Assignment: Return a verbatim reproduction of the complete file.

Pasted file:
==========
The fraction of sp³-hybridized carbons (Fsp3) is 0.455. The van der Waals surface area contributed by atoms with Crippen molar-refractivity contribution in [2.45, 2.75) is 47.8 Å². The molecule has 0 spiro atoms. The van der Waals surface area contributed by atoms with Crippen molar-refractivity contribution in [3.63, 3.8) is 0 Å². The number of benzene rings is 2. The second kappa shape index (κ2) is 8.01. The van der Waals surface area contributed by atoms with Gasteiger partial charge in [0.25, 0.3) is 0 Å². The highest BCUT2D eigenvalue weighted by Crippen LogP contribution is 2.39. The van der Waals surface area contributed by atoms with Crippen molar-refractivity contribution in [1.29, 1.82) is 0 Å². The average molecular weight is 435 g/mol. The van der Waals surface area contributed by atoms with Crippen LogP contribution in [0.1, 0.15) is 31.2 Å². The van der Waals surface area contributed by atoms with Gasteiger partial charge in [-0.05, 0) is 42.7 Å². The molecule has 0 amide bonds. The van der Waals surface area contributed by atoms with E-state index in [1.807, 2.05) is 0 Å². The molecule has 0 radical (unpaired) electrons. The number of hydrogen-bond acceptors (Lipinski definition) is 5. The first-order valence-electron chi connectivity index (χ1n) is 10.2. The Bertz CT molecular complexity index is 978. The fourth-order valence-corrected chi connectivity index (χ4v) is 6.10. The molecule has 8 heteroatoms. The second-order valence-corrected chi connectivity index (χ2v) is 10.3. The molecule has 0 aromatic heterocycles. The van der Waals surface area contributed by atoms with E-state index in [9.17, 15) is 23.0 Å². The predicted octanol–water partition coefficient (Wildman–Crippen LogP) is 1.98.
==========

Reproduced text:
The fraction of sp³-hybridized carbons (Fsp3) is 0.455. The van der Waals surface area contributed by atoms with Crippen molar-refractivity contribution in [2.45, 2.75) is 47.8 Å². The molecule has 0 spiro atoms. The van der Waals surface area contributed by atoms with Crippen molar-refractivity contribution in [3.63, 3.8) is 0 Å². The number of benzene rings is 2. The second kappa shape index (κ2) is 8.01. The van der Waals surface area contributed by atoms with Gasteiger partial charge in [0.25, 0.3) is 0 Å². The highest BCUT2D eigenvalue weighted by Crippen LogP contribution is 2.39. The van der Waals surface area contributed by atoms with Crippen molar-refractivity contribution in [1.29, 1.82) is 0 Å². The average molecular weight is 435 g/mol. The van der Waals surface area contributed by atoms with Crippen LogP contribution in [0.1, 0.15) is 31.2 Å². The van der Waals surface area contributed by atoms with Gasteiger partial charge in [-0.05, 0) is 42.7 Å². The molecule has 0 amide bonds. The van der Waals surface area contributed by atoms with E-state index in [1.807, 2.05) is 0 Å². The molecule has 0 radical (unpaired) electrons. The number of hydrogen-bond acceptors (Lipinski definition) is 5. The first-order valence-electron chi connectivity index (χ1n) is 10.2. The Bertz CT molecular complexity index is 978. The fourth-order valence-corrected chi connectivity index (χ4v) is 6.10. The molecule has 8 heteroatoms. The second-order valence-corrected chi connectivity index (χ2v) is 10.3. The molecule has 0 aromatic heterocycles. The van der Waals surface area contributed by atoms with E-state index in [9.17, 15) is 23.0 Å². The predicted octanol–water partition coefficient (Wildman–Crippen LogP) is 1.98.